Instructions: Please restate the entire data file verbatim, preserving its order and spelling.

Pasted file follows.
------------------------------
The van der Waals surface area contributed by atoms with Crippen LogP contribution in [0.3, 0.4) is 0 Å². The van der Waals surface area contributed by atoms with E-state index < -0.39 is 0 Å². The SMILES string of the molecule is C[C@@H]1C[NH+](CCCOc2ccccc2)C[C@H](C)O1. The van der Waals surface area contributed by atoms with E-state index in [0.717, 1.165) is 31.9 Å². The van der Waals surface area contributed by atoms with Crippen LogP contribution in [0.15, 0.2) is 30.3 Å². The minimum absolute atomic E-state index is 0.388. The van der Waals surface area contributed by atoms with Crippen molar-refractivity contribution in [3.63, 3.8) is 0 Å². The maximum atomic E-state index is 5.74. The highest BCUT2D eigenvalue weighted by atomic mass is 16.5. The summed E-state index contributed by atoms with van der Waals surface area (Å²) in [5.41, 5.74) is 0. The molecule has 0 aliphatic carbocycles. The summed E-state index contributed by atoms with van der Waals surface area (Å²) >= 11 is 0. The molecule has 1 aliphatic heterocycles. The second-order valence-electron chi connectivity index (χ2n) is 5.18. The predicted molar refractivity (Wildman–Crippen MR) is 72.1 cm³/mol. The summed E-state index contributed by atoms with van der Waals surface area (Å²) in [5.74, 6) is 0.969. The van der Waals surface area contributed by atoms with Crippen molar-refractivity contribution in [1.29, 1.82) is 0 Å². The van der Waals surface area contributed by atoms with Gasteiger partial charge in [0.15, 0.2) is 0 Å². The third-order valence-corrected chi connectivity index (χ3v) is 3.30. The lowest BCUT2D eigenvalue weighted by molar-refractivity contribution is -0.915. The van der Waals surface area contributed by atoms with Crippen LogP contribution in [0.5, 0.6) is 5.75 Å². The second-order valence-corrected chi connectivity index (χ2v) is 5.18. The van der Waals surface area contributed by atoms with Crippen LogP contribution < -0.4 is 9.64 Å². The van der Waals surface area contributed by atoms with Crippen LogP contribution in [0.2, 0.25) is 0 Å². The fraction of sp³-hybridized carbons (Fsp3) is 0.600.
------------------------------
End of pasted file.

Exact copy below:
The van der Waals surface area contributed by atoms with Crippen LogP contribution in [0.3, 0.4) is 0 Å². The van der Waals surface area contributed by atoms with E-state index < -0.39 is 0 Å². The SMILES string of the molecule is C[C@@H]1C[NH+](CCCOc2ccccc2)C[C@H](C)O1. The van der Waals surface area contributed by atoms with E-state index in [0.717, 1.165) is 31.9 Å². The van der Waals surface area contributed by atoms with Crippen LogP contribution in [0.15, 0.2) is 30.3 Å². The minimum absolute atomic E-state index is 0.388. The van der Waals surface area contributed by atoms with Crippen molar-refractivity contribution in [3.63, 3.8) is 0 Å². The maximum atomic E-state index is 5.74. The highest BCUT2D eigenvalue weighted by atomic mass is 16.5. The summed E-state index contributed by atoms with van der Waals surface area (Å²) in [5.41, 5.74) is 0. The molecule has 0 aliphatic carbocycles. The summed E-state index contributed by atoms with van der Waals surface area (Å²) >= 11 is 0. The molecule has 1 aliphatic heterocycles. The second-order valence-electron chi connectivity index (χ2n) is 5.18. The predicted molar refractivity (Wildman–Crippen MR) is 72.1 cm³/mol. The summed E-state index contributed by atoms with van der Waals surface area (Å²) in [5.74, 6) is 0.969. The van der Waals surface area contributed by atoms with Crippen molar-refractivity contribution in [1.29, 1.82) is 0 Å². The van der Waals surface area contributed by atoms with Gasteiger partial charge in [0.15, 0.2) is 0 Å². The third-order valence-corrected chi connectivity index (χ3v) is 3.30. The lowest BCUT2D eigenvalue weighted by molar-refractivity contribution is -0.915. The van der Waals surface area contributed by atoms with Crippen LogP contribution in [0.5, 0.6) is 5.75 Å². The second-order valence-corrected chi connectivity index (χ2v) is 5.18. The van der Waals surface area contributed by atoms with Crippen LogP contribution < -0.4 is 9.64 Å². The van der Waals surface area contributed by atoms with Crippen LogP contribution in [0.2, 0.25) is 0 Å². The fraction of sp³-hybridized carbons (Fsp3) is 0.600.